Taking the time to focus on myself allowed me to get more out of my life. My body is finally able to keep up to what my mind wants it to do. I have started enjoy endurance road cycling, completing my first 100 km ride last season. I get up early in the morning to get my k’s in and train in the gym twice a week, for a total of two hours. I don’t watch a ton of TV and go to bed early.
When I made the decision to get fit again, I wanted to do it so that I could run around the park and play tag with my kids. I never thought about it being a personal journey in which I would see such tremendous personal growth both in my mind and my body. I see myself as an athlete again and a strong mother who is really fit.
If you are wanting to get fit or reboot your fitness, I would offer you these few tips:
1) Don’t give up! If you have a bad day where you eat poorly or have a crummy work out don’t sweat it. Just start again. No problem.
2) Find yourself a community. I follow people online who inspire me and have found groups in the community to join. 3) Don’t go ‘all in’ right away. Take it gently. Add one thing at a time.
4) Be ‘OK’ at being vulnerable and trying something new. I took swimming lessons for a Triathlon I was doing and still came third last in the swim. I am not a swimmer… yet.
5) If you have a goal of something you want to achieve, find someone to help you structure a plan to get there. Stick to the plan as best you can. If you get off track, just get back on as soon as possible!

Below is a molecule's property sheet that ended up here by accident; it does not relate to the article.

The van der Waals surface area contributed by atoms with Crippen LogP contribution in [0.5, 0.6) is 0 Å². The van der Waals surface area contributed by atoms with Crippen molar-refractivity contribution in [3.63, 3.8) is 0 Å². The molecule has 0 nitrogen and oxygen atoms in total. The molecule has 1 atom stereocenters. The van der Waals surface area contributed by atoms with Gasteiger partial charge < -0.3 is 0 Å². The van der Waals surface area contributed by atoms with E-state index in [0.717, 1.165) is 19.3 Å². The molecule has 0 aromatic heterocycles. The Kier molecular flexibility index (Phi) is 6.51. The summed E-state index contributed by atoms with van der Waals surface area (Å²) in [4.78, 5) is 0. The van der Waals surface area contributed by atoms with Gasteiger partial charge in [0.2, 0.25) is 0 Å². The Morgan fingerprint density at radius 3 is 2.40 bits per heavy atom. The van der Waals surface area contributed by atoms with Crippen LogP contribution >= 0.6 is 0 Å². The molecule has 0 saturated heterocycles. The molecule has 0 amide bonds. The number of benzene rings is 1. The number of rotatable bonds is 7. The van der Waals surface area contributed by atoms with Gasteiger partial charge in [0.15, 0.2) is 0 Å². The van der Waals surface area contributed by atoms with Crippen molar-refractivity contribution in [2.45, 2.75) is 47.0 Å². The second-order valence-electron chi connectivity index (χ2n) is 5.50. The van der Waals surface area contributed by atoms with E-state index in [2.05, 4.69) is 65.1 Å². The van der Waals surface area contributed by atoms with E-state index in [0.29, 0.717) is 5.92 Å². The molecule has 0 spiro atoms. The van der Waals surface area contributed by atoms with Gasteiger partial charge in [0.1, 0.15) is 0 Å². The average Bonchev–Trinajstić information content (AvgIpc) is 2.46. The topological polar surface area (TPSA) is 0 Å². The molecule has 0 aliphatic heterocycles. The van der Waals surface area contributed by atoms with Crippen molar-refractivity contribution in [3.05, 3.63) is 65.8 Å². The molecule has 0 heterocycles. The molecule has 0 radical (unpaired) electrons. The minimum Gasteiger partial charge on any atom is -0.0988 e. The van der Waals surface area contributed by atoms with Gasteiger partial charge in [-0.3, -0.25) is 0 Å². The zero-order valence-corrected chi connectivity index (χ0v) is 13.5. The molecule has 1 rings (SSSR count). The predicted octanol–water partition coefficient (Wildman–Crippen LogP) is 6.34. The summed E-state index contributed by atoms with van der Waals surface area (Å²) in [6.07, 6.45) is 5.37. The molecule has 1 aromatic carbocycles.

6) Forgo housework and laundry in favour of a workout or doing something towards your goal.
7) Be kind to yourself.
If you are looking for help in these areas, please check out: Sasha Myers, a personal trainer who offers programming towards specific fitness goals, both online and in person at True North Strength and Fitness, a local Langley gym. And Jessie Mundell, a Pre and Postnatal Fitness Coach. Another great resource is Girls Gone Strong, a site filled with amazing strength training plans for women.
Is yoga part of your fitness regime? Check out the Six Most Powerful Things Jami learned when she went to the Iron Lotus Yoga Retreat. And don’t forget to read all about how she Earned Her Tough Mudder Stripes!
Is this a sponsored post?: No, we were not paid for this post. We simply want to share amazing experiences and adventures with our followers! We hope this inspires you!
Article Written By: Sarah McConnell
Awesome start with your blog – Sarah. You inspire me every week we are at the gym or when we go on a long bike ride with our other teammate Rob. We make an awesome team. Your comments above while being more so related to women hold so true for us men. Keep up the good work. Tim